It's very nice to actually begin to sew together some of the units. I still have plenty of paper piecing to do - don't get the impression that I am ANYWHERE close to being finished with this quilt - but it was a nice break from the paper piecing to sew together some of the units. Here's what I sewed today, which will be one of the corners of the quilt:
And a close-up of the same (if you look closely, you can see I haven't sewn the long horizontal seam yet)
It's a bit slow going because loads of pinning is required, but it's so nice to see it begin to come together. I'm definitely liking the quilt (this one's for me!) and figure I still have plenty of time to finish it to enter in the guild's show next March.
Tuesday, August 4, 2009
I finished tacking down the binding on Grant's baby quilt on the drive out (the truth comes out). Big brother Alex clearly ached to open the package and was the helpful big brother in showing it to Grant, laying it out on the floor, and identifying all of the animals for us.
I really liked how the quilt came together in the end. I won't be rushing out to add loads of machine applique patterns to my to-do list, but I did improve with this quilt, for certain! I meandered around all of the animals with a light blue thread and then went back and meandered over each of the animals with a clear thread. I'd considered using the blue thread over everything, but am happy that I chose not to do so at Ben's urging (he'd actually suggested not quilting them at all, but it became obvious that was necessary, which was what I suspected to begin with).
Compared to the baby quilt I made Alex, this one is ginormous; hopefully Alex doesn't develop a complex over it. I'm certain it's going to get lots of love. Here's Tina, Alex and Grant with the quilt shortly after opening it.
And just two more photos (taken on Route 15 between Bryan and Defiance), because only in Ohio...
Thursday, July 30, 2009
Here we are with Brewers first baseman Prince Fielder. Doesn't he look thrilled?
I was pretty surprised at how many men were there with their significant others (but I didn't see any men "stitching"). And everyone around me seemed to be pretty into baseball (rattling off statistics, etc.). It wasn't too difficult to both stitch and pay attention to the game and I'm glad that I was able to make some progress on the binding on the baby quilt (although I made it more difficult by forgetting my regular needles!! I managed to make do with some very tiny beading needles I bought in a workshop in May and which happened to still be in my bag).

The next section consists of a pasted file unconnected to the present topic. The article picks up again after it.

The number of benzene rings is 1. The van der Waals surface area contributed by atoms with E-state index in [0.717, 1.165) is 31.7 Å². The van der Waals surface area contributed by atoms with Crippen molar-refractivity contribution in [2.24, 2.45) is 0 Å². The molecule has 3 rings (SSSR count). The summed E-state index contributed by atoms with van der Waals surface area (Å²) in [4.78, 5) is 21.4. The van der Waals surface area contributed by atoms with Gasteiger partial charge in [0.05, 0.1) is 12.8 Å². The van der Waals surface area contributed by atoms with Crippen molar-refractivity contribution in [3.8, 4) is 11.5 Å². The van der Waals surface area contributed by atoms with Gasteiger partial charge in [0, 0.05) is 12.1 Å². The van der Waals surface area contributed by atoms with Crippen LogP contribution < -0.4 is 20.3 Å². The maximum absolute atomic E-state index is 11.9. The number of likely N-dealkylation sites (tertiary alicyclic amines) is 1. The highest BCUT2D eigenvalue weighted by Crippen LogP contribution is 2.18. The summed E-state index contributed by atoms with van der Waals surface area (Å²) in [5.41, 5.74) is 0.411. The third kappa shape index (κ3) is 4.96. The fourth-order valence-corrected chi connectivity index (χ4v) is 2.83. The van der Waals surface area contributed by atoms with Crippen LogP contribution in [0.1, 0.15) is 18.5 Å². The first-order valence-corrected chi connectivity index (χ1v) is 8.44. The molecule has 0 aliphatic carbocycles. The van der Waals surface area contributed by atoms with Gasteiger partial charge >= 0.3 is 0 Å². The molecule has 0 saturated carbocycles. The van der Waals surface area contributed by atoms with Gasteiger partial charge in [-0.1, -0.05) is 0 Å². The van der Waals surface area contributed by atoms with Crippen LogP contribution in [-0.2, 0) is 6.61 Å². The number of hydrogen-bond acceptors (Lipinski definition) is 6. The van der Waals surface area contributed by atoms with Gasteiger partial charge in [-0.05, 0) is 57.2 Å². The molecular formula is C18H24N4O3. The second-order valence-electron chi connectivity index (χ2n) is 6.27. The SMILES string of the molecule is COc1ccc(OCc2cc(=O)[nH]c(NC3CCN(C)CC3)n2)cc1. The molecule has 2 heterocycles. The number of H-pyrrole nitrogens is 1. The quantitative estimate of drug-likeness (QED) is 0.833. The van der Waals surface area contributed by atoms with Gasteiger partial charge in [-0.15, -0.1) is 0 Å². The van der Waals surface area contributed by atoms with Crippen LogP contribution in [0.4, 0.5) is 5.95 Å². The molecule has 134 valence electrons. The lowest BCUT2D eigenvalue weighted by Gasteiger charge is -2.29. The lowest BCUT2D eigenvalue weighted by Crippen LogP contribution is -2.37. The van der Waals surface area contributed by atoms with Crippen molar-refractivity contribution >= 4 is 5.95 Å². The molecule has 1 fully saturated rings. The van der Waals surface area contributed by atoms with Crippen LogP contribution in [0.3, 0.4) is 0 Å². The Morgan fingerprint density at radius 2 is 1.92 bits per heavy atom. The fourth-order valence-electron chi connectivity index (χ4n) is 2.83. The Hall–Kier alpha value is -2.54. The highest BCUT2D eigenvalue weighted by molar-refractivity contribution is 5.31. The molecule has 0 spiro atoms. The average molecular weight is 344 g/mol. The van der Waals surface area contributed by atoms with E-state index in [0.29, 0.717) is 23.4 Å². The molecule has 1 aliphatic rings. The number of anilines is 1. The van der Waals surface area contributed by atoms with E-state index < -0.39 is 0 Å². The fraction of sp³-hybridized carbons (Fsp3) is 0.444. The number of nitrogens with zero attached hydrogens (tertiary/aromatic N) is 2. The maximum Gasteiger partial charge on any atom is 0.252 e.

Kristin worked on knitting a sweater for herself:
There were a couple of Brewers-themed quilts behind one of the tables and I took photos for inspiration because some day I think I'd like to make up some sort of pattern and surprise Ben with one (while he reads this blog, I bet I could still make a quilt in secret!). This first one is by Amy Stolowski of Milwaukee:
and this second one is by Donna Andrews of Mukwonago:
All in all, a very nice night. I look forward to doing it again next year.
Sunday, July 26, 2009
I must say that most of the fabrics out there for kids do very little for me, especially those that are created with boys in mind. But these fabrics were just too cute to pass up, and with all of the little boys popping up of late, I figure there will be plenty of sewing for them in the not-do-distant future. I don't know what destiny these might have - and I might have gone a bit overboard, buying 10 different 2-yard cuts - but it won't go bad and I'm envisioning pillowcases, quilts, and other fun projects.
After a long day of work yesterday (9.5 hours), I managed to muster the energy to machine applique the last of the animals (the zebra), sew the blocks with the alternating 9-patches, and machine applique the elephant's trunk.
Here's where the quilt stands as of this moment.
I'm hoping I can put on the narrow solid border, then the pieced border, and get this baby quilted today! It helps that there's a Brewer's game this afternoon to help keep me entertained (after that, it might be some podcasts or audio books, as I'm tired of the crummy TV options). And if all goes according to plan (does it ever?), I'm hoping to be able to sew down binding at the Stitch 'n Pitch game on Wednesday night. I'm taking Kristin for her birthday (last month); we've never gone before so aren't quite sure what to expect... While the top is somewhat on the large side, I think I can keep it folded so I can work on it manageably in my lap without having it drag on the potentially nasty floor.
At some point, I'll need to add on the eyes too... I figure that since Alex didn't get to play with his baby quilt, this one will likely be hung too, so buttons shouldn't be an issue. And I trust buttons will look better than my attempts to hand or machine stitch something approximating the correct proportions for the eyes.
As I want the finished quilt to be somewhat of a surprise, I probably won't post any photos until after the quilt is presented. While it might be safe to post photos as I don't know how much Tina and Mark read my blog (or how much they would likely read it this week with the new baby!), I'm going to err on the side of caution. I'll definitely share pictures when I can!
Tuesday, July 21, 2009
I have, however, made some scattered progress on the Thistlepod quilt, as well as several baby quilts, and while I missed the last Thistlepod class, I learned that I misunderstood the homework to be done for that class and I actually have everything done for class #3. How cool is that! For once I'm not doing something last-minute!
Here are some of the units I've been working on:
I hope you're all enjoying your summer and finding time for quilting amidst everything else too!